CD44 membrane expression marks human clonogenic hematopoietic progenitors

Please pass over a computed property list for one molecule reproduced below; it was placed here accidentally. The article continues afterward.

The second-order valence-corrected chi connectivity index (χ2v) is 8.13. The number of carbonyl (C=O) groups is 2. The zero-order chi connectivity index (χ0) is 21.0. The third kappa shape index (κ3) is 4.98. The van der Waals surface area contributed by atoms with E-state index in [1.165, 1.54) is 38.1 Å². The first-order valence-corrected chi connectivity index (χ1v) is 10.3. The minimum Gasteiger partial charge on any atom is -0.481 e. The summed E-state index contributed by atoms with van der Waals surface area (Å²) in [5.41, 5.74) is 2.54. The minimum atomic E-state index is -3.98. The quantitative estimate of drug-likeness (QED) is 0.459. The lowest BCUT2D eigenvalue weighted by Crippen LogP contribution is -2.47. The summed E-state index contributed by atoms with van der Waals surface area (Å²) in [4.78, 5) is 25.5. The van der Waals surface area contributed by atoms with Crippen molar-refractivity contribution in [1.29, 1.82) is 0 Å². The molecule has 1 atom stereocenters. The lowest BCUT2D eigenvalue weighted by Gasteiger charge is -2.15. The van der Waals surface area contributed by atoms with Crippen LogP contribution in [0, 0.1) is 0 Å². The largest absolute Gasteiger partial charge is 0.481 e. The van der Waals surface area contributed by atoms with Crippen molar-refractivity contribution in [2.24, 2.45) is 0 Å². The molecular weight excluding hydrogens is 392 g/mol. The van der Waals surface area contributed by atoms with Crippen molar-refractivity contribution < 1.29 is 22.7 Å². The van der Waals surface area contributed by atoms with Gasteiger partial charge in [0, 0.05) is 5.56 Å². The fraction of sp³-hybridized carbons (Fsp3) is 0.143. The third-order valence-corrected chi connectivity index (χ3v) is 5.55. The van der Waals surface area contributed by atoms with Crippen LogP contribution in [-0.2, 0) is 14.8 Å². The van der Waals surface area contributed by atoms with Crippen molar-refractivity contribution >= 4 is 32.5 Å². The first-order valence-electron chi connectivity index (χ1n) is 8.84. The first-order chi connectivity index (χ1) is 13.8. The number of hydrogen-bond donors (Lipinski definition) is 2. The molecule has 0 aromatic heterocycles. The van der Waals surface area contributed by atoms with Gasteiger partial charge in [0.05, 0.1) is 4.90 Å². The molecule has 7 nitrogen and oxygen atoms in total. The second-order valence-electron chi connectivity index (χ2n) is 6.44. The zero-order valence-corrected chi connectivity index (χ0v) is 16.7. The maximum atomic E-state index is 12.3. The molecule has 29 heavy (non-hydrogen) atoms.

To validate the results of our trajectory analyses experimentally, we set out to assess the hematopoietic potential of the naïve progenitor populations. We defined a prospective sorting strategy using genes encoding the cell surface markers CD33, CD44, and ITGB2 (also known as CD18) that were enriched within the naïve progenitors’ clusters (Figure 3A). CD33 was expressed by both naïve 1 and 2 progenitors, whereas CD44 and CD18 expression appeared higher in the naïve 1 population (Figure 3A). We fractionated CD235a−CD43+CD33+ cells and identified subpopulations as naïve 1A (CD44+CD18−), naïve 1B (CD44+CD18+), and naïve 2 (CD44−CD18−; Figure 3B). Trajectory analysis predicted that naïve 1 cells were at the top of the hierarchy and would give rise to the naïve 2 cells before lineage commitment (Figure 2D-E). To test this in silico prediction, we used a chimeric coculture system involving the Zeiss Green (ZsG) reporter hiPSC SFCi55-ZsG line31 (Figure 3C). This approach allowed us to sort, for example, ZsG-labeled naïve 1 cells, then track their ZsG progeny after they were returned to the complex differentiation environment. We synchronously differentiated the SFCi55-ZsG-iPSC line, which constitutively expresses the fluorescent reporter,31 and the parental SFCi55 iPSC line. To verify the progressions of naïve 1 to naïve 2 and naïve 2 to lineage-committed cells, we sorted naïve 1 (CD33+CD44−CD18−) or naïve 2 (CD33+CD44+CD18−/+) cells from ZsG-iPSCs at day 10 and cocultured them with the synchronized differentiating parental cells for a further 3 days. As predicted from the trajectory analysis, the naïve 1 cell population generated ZsG-expressing naïve 2 cells. We also noted that the naïve 1 cells retained their immunophenotype, indicating some self-renewal capacity (Figure 3D). Interestingly, naïve 2 cells demonstrated some potential to acquire CD44 and CD18, which are markers of naïve 1 cells (Figure 3D), suggesting fluidity between these states. As predicted by our trajectory analyses (Figure 2D-E), naïve 2 cells acquired the ability to generate more mature cells, including erythroids (CD235a+), megakaryocytes (CD41+), and macrophages (25F9+; supplemental Figure 3C). We compared the colony-forming capacity of the naïve 1 and 2 progenitors present at days 10 and 13. When plated in clonogenic CFU-C assays, CD44+ naïve 1 cells formed CFU-C colonies but virtually no colonies were generated by naïve 2 cells at either time point (Figure 3E-F). These data support the proposed hierarchy and show that all colony forming cells express CD44. Our chimeric coculture system, therefore, enabled us to assess the lineage output that could not be assessed solely by CFU-C assays. We observed that naïve progenitors expressed high levels of ID genes (Figure 2F) and that they were identified as nodes within the gene network (supplemental Figure 3A). Because ID genes are targets of bone morphogenetic protein (BMP) signaling, we predicted that these naïve cells would be responsive to BMP stimulation. We added BMP4 to the differentiation culture from day 10, when both naïve 1 and 2 cells were present, and then assessed the proportion of these cells 3 days later. In the presence of BMP4, we observed a 25% and 59% expansion of naïve 1 and 2 cells, respectively (supplemental Figure 3E). In this experiment, we used the hESCs H9 and HES3-RUNX1C-GFP, as well as the SFCi55 hiPSC line, and showed that naïve progenitors were present at comparable frequencies in both hESCs and hiPSCs (supplemental Figure 3D), and that naïve progenitors derived from both lines responded to BMP stimulation in a comparable manner (supplemental Figure 3D-E). Thus, this experiment not only identified an important functional signaling pathway but also confirmed that the markers we used to define naïve progenitors and their response to BMP signaling are not PSC line specific.